Education systems may be different over the conventional school system, through various specialized courses in different training system. All systems are designed to convey some knowledge from one person to another or among various persons.

Development of information and communication technologies significantly influences on the development of various models of knowledge transfer but is still dominated by the classical method of teaching. ICT has primarily enabled virtualization and adaptation of classes and found improved understanding of the participants through its application. Also, web development and communication systems have accelerated, modernized, and facilitated the transfer of information, but also drastically increased availability of information in the development of educational models [10].

One of the models of knowledge transfer and improving the education, primarily in nonformal systems of education, is massive open online courses (MOOC) phenomenon.

The occurrence of MOOC (massive open online courses—massive courses on the net with an open access) may indicate the future direction of the education system.

Many thought that MOOC courses will overcome all other learning systems. But is it so?



Massive open online courses (MOOC) belong to the section of distance learning (DL). They evolved from the classic DL environment under the influence of the movement for free using learning resources (open educational resources movement – OER). Moreover, MOOC in an organization is the basic element of knowledge transfer and communication, and it is transferred by using a DL-platform like Moodle, Blackboard, Iversity, Edmodo, etc [4, 13].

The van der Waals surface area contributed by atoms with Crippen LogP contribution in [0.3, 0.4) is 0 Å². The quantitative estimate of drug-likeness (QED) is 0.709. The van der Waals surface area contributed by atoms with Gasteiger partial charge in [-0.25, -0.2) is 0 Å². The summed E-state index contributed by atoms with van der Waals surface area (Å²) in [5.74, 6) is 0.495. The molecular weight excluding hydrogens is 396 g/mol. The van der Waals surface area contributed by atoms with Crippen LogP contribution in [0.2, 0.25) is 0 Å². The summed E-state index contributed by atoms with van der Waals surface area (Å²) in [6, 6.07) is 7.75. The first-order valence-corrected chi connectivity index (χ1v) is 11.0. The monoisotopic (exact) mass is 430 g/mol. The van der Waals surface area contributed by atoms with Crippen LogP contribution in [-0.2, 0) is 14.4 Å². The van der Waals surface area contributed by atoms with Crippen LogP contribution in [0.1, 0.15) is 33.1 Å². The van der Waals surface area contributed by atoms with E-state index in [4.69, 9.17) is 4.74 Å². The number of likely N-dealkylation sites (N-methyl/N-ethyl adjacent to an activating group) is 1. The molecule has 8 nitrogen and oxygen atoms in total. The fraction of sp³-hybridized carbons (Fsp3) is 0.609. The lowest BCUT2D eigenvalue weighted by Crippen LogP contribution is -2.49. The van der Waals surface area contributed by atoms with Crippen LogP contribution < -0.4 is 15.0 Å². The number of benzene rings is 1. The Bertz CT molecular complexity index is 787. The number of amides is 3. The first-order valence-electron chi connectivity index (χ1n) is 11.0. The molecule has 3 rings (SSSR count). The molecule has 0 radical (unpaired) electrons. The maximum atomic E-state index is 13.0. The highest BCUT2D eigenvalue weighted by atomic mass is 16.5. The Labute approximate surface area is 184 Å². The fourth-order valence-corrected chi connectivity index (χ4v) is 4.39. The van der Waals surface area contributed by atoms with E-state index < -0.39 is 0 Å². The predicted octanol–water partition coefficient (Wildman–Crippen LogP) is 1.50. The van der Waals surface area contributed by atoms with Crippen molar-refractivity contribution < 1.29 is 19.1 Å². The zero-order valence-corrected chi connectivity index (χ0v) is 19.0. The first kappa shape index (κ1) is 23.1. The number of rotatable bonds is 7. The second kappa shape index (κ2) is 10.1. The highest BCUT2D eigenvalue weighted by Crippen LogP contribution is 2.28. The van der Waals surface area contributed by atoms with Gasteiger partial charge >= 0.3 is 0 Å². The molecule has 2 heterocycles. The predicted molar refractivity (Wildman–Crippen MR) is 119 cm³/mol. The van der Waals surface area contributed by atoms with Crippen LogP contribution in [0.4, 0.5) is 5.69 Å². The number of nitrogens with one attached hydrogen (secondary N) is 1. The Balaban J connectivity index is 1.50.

MOOC’s basic idea is that an online course does not have a limited number of participants and has full free and unlimited participation via the web. MOOC means that in addition to the completely free use of all the traditional forms of teaching the course, other methods are also used, such as interactive blogs, sites, and all forms of communication via the web and mobile telephony. The purpose of this platform is in fact to work with the masses, and the transfer and dissemination of knowledge to large groups of people who want to gain knowledge in a certain field. It also ensures that all informal knowledge dealing with a particular topic is provided along with the development of formal knowledge. This approach is based on the fact that some kind of "peer to peer" network communication is held, except where the moderators’ (trainers’) course can communicate with each other and thus transmit knowledge and information about a particular area.

Historically, the first MOOC was activated in 2008 by G. Siemens and S. Downes and named it "connectivism and Connective Knowledge"—better known under the name CCK08 [5]. The two trainers held classes for 25 students in Manitoba University and opened an online course, which was attended by 2200 participants. The theme of the course, which from its name can be concluded, was to connect people and their general and specialized knowledge through their collaboration on the web. The exchange of information took place via blogs and through organized discussions on Moodle and Second Life platform. The very flow of information on the web could be traced via RSS (Rich Site Summary) queries.

After the appearance of the first MOOCs, rapid development of courses followed that had common characteristic in the beginning and were free, which caused a lot of interest in this kind of platform of DL (Figure 1).

Figure 1.

MOOC definition.


5. cMOOC